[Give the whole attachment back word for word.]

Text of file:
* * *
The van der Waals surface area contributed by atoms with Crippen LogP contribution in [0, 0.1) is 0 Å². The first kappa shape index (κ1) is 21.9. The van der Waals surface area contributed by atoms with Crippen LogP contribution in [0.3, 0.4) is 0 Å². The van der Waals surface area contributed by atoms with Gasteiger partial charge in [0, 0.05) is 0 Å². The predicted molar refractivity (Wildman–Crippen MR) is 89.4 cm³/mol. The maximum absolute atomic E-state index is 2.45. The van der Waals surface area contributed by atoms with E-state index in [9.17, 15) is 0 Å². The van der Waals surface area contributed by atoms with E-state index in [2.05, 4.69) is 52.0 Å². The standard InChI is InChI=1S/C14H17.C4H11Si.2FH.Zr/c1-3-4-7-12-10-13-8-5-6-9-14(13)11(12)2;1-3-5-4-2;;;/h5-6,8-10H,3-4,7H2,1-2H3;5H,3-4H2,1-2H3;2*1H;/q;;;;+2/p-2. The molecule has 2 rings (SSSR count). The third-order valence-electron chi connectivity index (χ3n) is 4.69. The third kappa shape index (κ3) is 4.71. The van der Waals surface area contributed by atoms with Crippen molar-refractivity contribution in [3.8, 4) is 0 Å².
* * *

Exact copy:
The van der Waals surface area contributed by atoms with Crippen LogP contribution in [0, 0.1) is 0 Å². The first kappa shape index (κ1) is 21.9. The van der Waals surface area contributed by atoms with Crippen LogP contribution in [0.3, 0.4) is 0 Å². The van der Waals surface area contributed by atoms with Gasteiger partial charge in [0, 0.05) is 0 Å². The predicted molar refractivity (Wildman–Crippen MR) is 89.4 cm³/mol. The maximum absolute atomic E-state index is 2.45. The van der Waals surface area contributed by atoms with E-state index in [9.17, 15) is 0 Å². The van der Waals surface area contributed by atoms with E-state index in [2.05, 4.69) is 52.0 Å². The standard InChI is InChI=1S/C14H17.C4H11Si.2FH.Zr/c1-3-4-7-12-10-13-8-5-6-9-14(13)11(12)2;1-3-5-4-2;;;/h5-6,8-10H,3-4,7H2,1-2H3;5H,3-4H2,1-2H3;2*1H;/q;;;;+2/p-2. The molecule has 2 rings (SSSR count). The third-order valence-electron chi connectivity index (χ3n) is 4.69. The third kappa shape index (κ3) is 4.71. The van der Waals surface area contributed by atoms with Crippen molar-refractivity contribution in [3.8, 4) is 0 Å².